AiroAV Malware Declare: Building Confidence in Healthcare Systems Through Chaos... - Jonathan Cartu Global Design, Architecture & Engineering Firm
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AiroAV Malware Declare: Building Confidence in Healthcare Systems Through Chaos…

Building Confidence in Healthcare Systems Through Chaos...

AiroAV Malware Declare: Building Confidence in Healthcare Systems Through Chaos…


Chesser: I’m Carl Chesser. This talk is going to be going over a story of what we did at Cerner, introducing chaos engineering and chaos engineering principle and with a big, strong effort of how can build confidence in our systems. As Michelle mentioned earlier, a lot of this could be referenced more like continuance resilience, but we’ll be talking about chaos engineering in this talk.

Before I begin, I’ll give you a little bit about myself. I usually like to explain to people where I’m from. One, a lot of people do not know what Cerner is. Cerner is a large healthcare IT company. It’s one of the leading healthcare IT companies in the world. We have about a little under 30,000 people, and so we have a pretty large engineering work force. We work on a lot things. If you think about electronic medical records, device integrations, so smart pumps, smart rooms as well as even up to more aggregate levels for population health and assessing populations of all that data.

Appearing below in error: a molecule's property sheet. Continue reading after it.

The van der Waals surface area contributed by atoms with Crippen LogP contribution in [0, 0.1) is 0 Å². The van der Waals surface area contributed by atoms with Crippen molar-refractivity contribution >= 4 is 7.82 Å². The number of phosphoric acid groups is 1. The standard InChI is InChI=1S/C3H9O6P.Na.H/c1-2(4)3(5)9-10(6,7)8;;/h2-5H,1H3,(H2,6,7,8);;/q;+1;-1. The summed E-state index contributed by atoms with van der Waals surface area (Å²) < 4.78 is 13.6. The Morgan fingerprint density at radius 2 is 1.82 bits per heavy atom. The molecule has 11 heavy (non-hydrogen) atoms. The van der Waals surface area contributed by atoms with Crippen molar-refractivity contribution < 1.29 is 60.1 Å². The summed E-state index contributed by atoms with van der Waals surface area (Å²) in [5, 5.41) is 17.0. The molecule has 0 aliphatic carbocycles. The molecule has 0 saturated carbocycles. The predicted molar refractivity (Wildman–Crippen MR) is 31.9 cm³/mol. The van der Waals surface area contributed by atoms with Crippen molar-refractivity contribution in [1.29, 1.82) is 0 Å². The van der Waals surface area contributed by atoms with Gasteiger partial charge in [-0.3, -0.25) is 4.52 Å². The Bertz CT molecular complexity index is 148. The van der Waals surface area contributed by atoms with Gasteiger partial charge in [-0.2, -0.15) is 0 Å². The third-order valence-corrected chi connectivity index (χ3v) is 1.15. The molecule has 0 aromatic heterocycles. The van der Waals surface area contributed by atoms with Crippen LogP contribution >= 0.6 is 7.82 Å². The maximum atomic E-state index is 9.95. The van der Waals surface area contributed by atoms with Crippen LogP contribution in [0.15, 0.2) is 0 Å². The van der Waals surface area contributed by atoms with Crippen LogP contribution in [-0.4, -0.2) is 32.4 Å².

As part of that, we’re in Kansas City, Missouri. Usually when I bring up I’m from Kansas City, people are , “I’ve heard of Kansas City. That’s in Kansas.” That’s true, but there’s also Kansas City, Missouri. It’s right on the border in the center of the continental United States. Cerner is a very large company in Kansas City. We have campuses throughout the city. I’m in the Missouri side, but there’s also campuses in the Kansas side. Actually we’ll drive across the state border just going to different campuses.

Another interesting fact about Kansas City is, it’s known as the City of Fountains. There’s about 200 operating fountains in Kansas City. If you ever come visit, you might be, “They have a lot of problem in this town.” No, these are intended. They’re called fountains. Another interesting point about Kansas City is, as probably most of you heard, they have really good barbecue. Everyone from Kansas City normally has a very strong opinion of what is good barbecue. There’s a large event that happens every year in the fall called the American Royal. It’s the world’s competition for barbecue. Everyone who wants to be the best at barbecue, they come to Kansas City for that event.

My opinion about barbecue, if you were to visit Kansas City, is to go to Joe’s Kansas City Barbecue. It used to be called Oklahoma Joe’s, but of course that made it confusing being in Kansas City. It’s Joe’s Kansas City. If you go there, order the Z-man and go to their gas location. I guarantee you’ll be happy with that choice. You have one new thing that you didn’t think you were going to learn that you got out of this talk.